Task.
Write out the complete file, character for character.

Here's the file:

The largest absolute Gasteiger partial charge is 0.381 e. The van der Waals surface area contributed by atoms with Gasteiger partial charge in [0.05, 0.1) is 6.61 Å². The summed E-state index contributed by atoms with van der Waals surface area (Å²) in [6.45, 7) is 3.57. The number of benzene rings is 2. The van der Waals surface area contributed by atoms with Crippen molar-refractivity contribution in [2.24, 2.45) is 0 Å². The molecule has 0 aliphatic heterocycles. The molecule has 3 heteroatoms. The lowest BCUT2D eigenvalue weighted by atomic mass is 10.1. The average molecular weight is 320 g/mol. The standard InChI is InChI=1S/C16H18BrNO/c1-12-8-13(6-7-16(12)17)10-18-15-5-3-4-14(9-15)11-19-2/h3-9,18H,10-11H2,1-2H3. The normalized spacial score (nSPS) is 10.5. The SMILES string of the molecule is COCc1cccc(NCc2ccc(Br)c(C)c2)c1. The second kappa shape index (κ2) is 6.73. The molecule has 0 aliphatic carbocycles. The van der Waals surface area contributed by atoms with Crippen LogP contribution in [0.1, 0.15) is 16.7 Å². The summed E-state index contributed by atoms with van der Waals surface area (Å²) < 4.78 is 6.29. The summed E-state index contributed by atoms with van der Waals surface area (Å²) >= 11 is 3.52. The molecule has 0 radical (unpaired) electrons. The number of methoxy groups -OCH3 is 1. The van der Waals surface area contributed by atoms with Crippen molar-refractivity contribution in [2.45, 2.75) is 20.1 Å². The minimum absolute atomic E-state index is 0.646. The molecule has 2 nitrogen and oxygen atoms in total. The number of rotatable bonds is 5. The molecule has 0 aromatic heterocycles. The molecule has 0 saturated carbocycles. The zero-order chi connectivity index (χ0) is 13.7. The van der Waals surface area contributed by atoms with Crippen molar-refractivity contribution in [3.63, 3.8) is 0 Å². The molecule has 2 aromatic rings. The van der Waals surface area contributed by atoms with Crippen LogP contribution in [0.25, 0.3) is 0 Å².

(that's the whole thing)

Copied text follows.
The largest absolute Gasteiger partial charge is 0.381 e. The van der Waals surface area contributed by atoms with Gasteiger partial charge in [0.05, 0.1) is 6.61 Å². The summed E-state index contributed by atoms with van der Waals surface area (Å²) in [6.45, 7) is 3.57. The number of benzene rings is 2. The van der Waals surface area contributed by atoms with Crippen molar-refractivity contribution in [2.24, 2.45) is 0 Å². The molecule has 0 aliphatic heterocycles. The molecule has 3 heteroatoms. The lowest BCUT2D eigenvalue weighted by atomic mass is 10.1. The average molecular weight is 320 g/mol. The standard InChI is InChI=1S/C16H18BrNO/c1-12-8-13(6-7-16(12)17)10-18-15-5-3-4-14(9-15)11-19-2/h3-9,18H,10-11H2,1-2H3. The normalized spacial score (nSPS) is 10.5. The SMILES string of the molecule is COCc1cccc(NCc2ccc(Br)c(C)c2)c1. The second kappa shape index (κ2) is 6.73. The molecule has 0 aliphatic carbocycles. The van der Waals surface area contributed by atoms with Crippen LogP contribution in [0.1, 0.15) is 16.7 Å². The summed E-state index contributed by atoms with van der Waals surface area (Å²) < 4.78 is 6.29. The summed E-state index contributed by atoms with van der Waals surface area (Å²) >= 11 is 3.52. The molecule has 0 radical (unpaired) electrons. The number of methoxy groups -OCH3 is 1. The van der Waals surface area contributed by atoms with Crippen molar-refractivity contribution in [2.45, 2.75) is 20.1 Å². The minimum absolute atomic E-state index is 0.646. The molecule has 2 nitrogen and oxygen atoms in total. The number of rotatable bonds is 5. The molecule has 0 aromatic heterocycles. The molecule has 0 saturated carbocycles. The zero-order chi connectivity index (χ0) is 13.7. The van der Waals surface area contributed by atoms with Crippen molar-refractivity contribution in [3.63, 3.8) is 0 Å². The molecule has 2 aromatic rings. The van der Waals surface area contributed by atoms with Crippen LogP contribution in [0.25, 0.3) is 0 Å².